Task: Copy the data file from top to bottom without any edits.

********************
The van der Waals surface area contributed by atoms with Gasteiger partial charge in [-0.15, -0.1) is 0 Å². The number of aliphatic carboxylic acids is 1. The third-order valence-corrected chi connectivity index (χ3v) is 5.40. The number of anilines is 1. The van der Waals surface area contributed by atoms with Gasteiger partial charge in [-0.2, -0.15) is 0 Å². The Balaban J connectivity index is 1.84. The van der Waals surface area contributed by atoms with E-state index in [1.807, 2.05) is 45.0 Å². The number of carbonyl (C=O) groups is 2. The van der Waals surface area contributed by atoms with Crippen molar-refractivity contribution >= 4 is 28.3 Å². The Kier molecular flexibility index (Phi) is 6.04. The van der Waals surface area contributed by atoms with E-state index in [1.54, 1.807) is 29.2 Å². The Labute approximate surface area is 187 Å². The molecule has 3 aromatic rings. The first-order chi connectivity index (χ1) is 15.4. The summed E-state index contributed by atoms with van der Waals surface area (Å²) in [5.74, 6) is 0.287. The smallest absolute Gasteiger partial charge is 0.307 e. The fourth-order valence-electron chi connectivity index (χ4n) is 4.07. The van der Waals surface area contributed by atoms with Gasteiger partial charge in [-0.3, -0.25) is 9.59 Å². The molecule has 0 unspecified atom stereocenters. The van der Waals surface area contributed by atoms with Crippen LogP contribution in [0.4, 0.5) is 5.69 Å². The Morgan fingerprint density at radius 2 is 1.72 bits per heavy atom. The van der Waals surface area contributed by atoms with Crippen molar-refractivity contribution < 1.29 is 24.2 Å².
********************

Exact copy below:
The van der Waals surface area contributed by atoms with Gasteiger partial charge in [-0.15, -0.1) is 0 Å². The number of aliphatic carboxylic acids is 1. The third-order valence-corrected chi connectivity index (χ3v) is 5.40. The number of anilines is 1. The van der Waals surface area contributed by atoms with Gasteiger partial charge in [-0.2, -0.15) is 0 Å². The Balaban J connectivity index is 1.84. The van der Waals surface area contributed by atoms with E-state index in [1.807, 2.05) is 45.0 Å². The number of carbonyl (C=O) groups is 2. The van der Waals surface area contributed by atoms with Crippen molar-refractivity contribution >= 4 is 28.3 Å². The Kier molecular flexibility index (Phi) is 6.04. The van der Waals surface area contributed by atoms with E-state index in [1.54, 1.807) is 29.2 Å². The Labute approximate surface area is 187 Å². The molecule has 3 aromatic rings. The first-order chi connectivity index (χ1) is 15.4. The summed E-state index contributed by atoms with van der Waals surface area (Å²) in [5.74, 6) is 0.287. The smallest absolute Gasteiger partial charge is 0.307 e. The fourth-order valence-electron chi connectivity index (χ4n) is 4.07. The van der Waals surface area contributed by atoms with Gasteiger partial charge in [-0.3, -0.25) is 9.59 Å². The molecule has 0 unspecified atom stereocenters. The van der Waals surface area contributed by atoms with Crippen LogP contribution in [0.4, 0.5) is 5.69 Å². The Morgan fingerprint density at radius 2 is 1.72 bits per heavy atom. The van der Waals surface area contributed by atoms with Crippen molar-refractivity contribution < 1.29 is 24.2 Å².